Home genetic tests like AncestryDNA and 23andMe are more popular than ever, with sales topping $99 million in 2017. But having widespread access to personal genetic information—without the knowledge of how to interpret results—can lead to problems.
A new study in Translational Behavioral Medicine is the first to examine the challenges that can arise when people contact healthcare providers about their “raw” DNA interpretation results.
A number of experts have since raised concerns about the marketing and clinical validity of DTC testing services, especially given that the US Food and Drug Administration does not regulate third-party genetic interpretation services.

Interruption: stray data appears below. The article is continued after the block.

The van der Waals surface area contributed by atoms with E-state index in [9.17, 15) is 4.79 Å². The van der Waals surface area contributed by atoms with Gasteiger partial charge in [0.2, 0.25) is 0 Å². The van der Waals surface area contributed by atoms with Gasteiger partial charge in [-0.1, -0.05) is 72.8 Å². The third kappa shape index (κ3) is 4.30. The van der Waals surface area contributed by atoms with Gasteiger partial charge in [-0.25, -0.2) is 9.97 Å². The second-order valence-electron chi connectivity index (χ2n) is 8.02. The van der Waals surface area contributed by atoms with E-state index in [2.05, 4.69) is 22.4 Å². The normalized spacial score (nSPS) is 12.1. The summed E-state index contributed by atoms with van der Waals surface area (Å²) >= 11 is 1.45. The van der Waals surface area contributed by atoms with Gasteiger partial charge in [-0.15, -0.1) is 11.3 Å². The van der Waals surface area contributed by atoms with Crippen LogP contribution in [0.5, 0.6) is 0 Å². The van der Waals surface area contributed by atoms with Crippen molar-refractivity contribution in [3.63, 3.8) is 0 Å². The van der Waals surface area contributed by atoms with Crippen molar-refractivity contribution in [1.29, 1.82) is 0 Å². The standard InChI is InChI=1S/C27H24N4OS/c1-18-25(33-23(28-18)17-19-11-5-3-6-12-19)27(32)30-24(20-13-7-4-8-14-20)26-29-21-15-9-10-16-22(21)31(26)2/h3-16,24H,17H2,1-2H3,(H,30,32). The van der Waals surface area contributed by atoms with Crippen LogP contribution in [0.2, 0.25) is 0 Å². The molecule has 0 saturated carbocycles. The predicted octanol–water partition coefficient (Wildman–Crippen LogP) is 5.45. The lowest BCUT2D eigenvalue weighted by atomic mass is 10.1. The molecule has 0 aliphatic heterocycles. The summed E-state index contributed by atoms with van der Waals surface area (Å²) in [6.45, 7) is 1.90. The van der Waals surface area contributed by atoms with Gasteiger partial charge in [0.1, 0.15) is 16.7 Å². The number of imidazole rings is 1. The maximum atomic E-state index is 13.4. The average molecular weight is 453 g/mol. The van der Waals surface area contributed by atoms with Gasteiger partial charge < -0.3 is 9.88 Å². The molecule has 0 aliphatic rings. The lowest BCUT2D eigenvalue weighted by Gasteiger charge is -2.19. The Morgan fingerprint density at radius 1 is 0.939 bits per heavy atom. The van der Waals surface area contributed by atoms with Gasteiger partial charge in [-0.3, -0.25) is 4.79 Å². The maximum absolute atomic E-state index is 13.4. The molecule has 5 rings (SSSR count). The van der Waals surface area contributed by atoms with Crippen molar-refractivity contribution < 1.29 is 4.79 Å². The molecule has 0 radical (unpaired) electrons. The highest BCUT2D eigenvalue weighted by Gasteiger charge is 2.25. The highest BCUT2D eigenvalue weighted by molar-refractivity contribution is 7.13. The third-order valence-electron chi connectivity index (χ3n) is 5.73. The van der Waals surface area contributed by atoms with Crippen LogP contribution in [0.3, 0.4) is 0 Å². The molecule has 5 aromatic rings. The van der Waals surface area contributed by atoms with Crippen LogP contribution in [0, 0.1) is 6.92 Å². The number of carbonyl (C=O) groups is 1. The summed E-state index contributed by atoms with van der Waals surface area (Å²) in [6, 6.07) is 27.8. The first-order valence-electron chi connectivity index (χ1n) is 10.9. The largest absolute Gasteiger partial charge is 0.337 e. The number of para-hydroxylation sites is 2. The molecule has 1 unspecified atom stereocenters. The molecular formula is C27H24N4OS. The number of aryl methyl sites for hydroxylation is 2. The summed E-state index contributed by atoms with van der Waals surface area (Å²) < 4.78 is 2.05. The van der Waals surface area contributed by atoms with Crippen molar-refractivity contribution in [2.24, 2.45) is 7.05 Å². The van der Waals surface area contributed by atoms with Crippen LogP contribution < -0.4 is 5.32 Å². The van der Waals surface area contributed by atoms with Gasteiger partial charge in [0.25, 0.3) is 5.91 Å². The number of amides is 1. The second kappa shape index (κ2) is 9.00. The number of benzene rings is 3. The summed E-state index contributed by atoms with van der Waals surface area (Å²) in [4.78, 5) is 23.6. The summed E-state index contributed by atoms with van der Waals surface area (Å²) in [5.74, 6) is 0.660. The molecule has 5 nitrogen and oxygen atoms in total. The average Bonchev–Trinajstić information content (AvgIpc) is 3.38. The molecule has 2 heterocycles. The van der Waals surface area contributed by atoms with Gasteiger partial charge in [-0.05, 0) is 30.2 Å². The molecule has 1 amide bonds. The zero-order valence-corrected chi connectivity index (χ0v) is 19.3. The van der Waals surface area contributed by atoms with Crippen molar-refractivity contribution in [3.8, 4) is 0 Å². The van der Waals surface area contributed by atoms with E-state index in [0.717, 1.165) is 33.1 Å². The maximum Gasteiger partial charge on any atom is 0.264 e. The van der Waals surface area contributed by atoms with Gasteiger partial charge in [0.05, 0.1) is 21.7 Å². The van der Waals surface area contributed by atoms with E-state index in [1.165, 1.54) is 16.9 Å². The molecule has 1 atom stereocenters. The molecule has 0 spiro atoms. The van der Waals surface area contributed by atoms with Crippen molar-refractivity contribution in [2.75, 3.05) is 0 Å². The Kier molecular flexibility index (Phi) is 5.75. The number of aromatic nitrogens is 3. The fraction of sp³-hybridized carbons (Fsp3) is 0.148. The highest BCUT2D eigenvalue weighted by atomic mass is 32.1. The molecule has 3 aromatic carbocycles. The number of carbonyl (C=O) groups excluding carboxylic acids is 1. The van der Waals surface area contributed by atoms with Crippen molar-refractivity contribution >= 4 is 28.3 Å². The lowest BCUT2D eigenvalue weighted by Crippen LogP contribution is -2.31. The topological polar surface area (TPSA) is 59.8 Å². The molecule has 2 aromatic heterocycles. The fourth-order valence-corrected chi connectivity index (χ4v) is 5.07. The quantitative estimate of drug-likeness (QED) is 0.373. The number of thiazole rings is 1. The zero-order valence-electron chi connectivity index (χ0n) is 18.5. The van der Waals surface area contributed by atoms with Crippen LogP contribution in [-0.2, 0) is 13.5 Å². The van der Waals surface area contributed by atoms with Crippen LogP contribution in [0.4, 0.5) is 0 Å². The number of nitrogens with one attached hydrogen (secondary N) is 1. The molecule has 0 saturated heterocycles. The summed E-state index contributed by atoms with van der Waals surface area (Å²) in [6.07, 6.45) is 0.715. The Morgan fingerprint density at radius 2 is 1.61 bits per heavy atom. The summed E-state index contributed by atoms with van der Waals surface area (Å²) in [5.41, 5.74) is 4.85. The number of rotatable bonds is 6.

Researchers surveyed 85 genetic counselors; more than half (53 percent) indicated that they had been contacted by patients following their use of third-party raw DNA interpretation services.
Participants reported a number of challenges when dealing with these patients, including their overemphasis on the validity of the DTC testing results and their resistance to the information subsequently provided by the counselors.
Counselors described patients as overconfident in both their existing knowledge and their understandings of what the results meant, which led to challenges when the counselors countered patients’ expectations.
“Our results suggest that misunderstanding of genetic information conveyed on various DTC reports is relatively common and has potentially adverse implications both on the receptivity to the information conveyed by genetic counselors and the emotional responses by patients,” the authors write.
Read full, original post: Home DNA tests put gene experts in an awkward spot